First things first. Get your cooling system PRESSURE TESTED. A good system should hold 12 -15 psi for 15 minutes or more with no loss in pressure. If it leaks pressure, then there's most likely an internal coolant leak. If it passes pressure test, then I would start with serpentine belt routing, then fan clutch and then water pump.
I have been told about the possibility of a crack block, and a blown head gasket, but the oil doesn't have a milky, water consistency, and there is no evidence of white smoke.

In fact, a similar problem occurred last year at this time, and I had a mechanic investigate a blown head gasket, and nothing was found.

I'll also check the serpentine belt and fan clutch.
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  #10  
Old 12-10-2010, 11:49 AM
flyoil flyoil is offline
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Default Re: Overheating - can't find problem

Quote:
Originally Posted by Brock1385 View Post
************Update************

Replaced the radiator cap. No Luck.

Vehicle is less drive able than it was two days ago.

One interesting thing that I have noticed is, when the vehicle overheats, the top is blown off of the overfill reservoir and I see hot water bubbling in it (it is completely full). However, the radiator cap doesn't even feel hot. There is no evidence spewing around the radiator cap either.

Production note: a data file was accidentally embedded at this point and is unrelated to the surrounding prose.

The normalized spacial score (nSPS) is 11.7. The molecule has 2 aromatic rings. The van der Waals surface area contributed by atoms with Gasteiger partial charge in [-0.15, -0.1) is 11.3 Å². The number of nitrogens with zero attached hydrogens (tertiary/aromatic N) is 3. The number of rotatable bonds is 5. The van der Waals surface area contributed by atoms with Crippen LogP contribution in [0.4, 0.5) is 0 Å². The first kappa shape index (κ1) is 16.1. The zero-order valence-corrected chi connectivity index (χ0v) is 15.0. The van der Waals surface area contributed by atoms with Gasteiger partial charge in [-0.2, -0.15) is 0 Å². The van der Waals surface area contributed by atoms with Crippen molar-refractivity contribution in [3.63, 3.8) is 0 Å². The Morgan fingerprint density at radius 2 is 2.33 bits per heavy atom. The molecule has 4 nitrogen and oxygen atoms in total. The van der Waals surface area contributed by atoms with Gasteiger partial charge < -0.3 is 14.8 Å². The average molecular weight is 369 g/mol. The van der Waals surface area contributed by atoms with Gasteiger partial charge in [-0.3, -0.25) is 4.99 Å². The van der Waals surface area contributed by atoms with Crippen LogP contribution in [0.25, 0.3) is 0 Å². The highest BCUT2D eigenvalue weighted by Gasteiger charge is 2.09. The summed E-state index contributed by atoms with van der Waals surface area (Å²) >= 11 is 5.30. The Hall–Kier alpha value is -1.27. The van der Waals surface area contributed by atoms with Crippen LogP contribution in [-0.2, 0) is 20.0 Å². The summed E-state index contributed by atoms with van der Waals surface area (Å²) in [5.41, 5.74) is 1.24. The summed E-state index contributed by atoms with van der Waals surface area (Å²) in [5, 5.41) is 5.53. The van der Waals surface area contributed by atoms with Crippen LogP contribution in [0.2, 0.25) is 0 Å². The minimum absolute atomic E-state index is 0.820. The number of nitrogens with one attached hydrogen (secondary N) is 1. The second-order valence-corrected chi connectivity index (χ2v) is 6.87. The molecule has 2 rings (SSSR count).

When I first start the vehicle, the heater seems to work. As soon as I have driven the vehicle for about 30 seconds (very low speed), the heater starts to blow cold, and the temperature gauge drops to way below cold. Once I get out on the highway and run about 45mph for about quarter to half a mile, the vehicle overheats. I pull over, turn the vehicle off, and let it sit for about 2 minutes. At this point, I start the vehicle up again, the temperature gauge falls slightly as I accelerate, but overheats again after about a quarter of a mile.

As for the thermostat, I am on my 4th or 5th thermostat. If there is a problem with the thermostat, something seems to be causing it.

I wonder about the heater core, but the passenger floorboard is not wet.

Also, I am curious about the possibility of the water pump not operating properly, but there is no sign of leakage from the water pump (that I can see).

Any ideas?

----------



I have been told about the possibility of a crack block, and a blown head gasket, but the oil doesn't have a milky, water consistency, and there is no evidence of white smoke.